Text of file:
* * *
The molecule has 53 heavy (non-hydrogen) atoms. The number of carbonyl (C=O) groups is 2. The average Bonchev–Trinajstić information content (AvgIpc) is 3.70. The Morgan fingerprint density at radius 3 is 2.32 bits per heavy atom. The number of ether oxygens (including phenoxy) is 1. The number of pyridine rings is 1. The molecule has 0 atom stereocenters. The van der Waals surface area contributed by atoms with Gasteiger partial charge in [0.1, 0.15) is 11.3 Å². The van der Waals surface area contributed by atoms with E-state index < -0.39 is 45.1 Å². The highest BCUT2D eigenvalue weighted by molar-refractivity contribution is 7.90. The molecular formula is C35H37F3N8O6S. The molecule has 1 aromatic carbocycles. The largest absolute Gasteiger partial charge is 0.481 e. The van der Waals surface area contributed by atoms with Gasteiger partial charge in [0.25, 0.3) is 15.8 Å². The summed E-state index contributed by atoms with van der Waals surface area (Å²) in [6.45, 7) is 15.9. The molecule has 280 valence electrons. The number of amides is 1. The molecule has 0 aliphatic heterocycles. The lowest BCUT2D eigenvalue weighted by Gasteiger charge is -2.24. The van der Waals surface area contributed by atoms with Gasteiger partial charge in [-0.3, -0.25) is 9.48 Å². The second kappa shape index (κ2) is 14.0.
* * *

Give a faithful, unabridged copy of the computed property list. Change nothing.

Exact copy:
The molecule has 53 heavy (non-hydrogen) atoms. The number of carbonyl (C=O) groups is 2. The average Bonchev–Trinajstić information content (AvgIpc) is 3.70. The Morgan fingerprint density at radius 3 is 2.32 bits per heavy atom. The number of ether oxygens (including phenoxy) is 1. The number of pyridine rings is 1. The molecule has 0 atom stereocenters. The van der Waals surface area contributed by atoms with Gasteiger partial charge in [0.1, 0.15) is 11.3 Å². The van der Waals surface area contributed by atoms with E-state index < -0.39 is 45.1 Å². The highest BCUT2D eigenvalue weighted by molar-refractivity contribution is 7.90. The molecular formula is C35H37F3N8O6S. The molecule has 1 aromatic carbocycles. The largest absolute Gasteiger partial charge is 0.481 e. The van der Waals surface area contributed by atoms with Gasteiger partial charge in [0.25, 0.3) is 15.8 Å². The summed E-state index contributed by atoms with van der Waals surface area (Å²) in [6.45, 7) is 15.9. The molecule has 280 valence electrons. The number of amides is 1. The molecule has 0 aliphatic heterocycles. The lowest BCUT2D eigenvalue weighted by Gasteiger charge is -2.24. The van der Waals surface area contributed by atoms with Gasteiger partial charge in [-0.3, -0.25) is 9.48 Å². The second kappa shape index (κ2) is 14.0.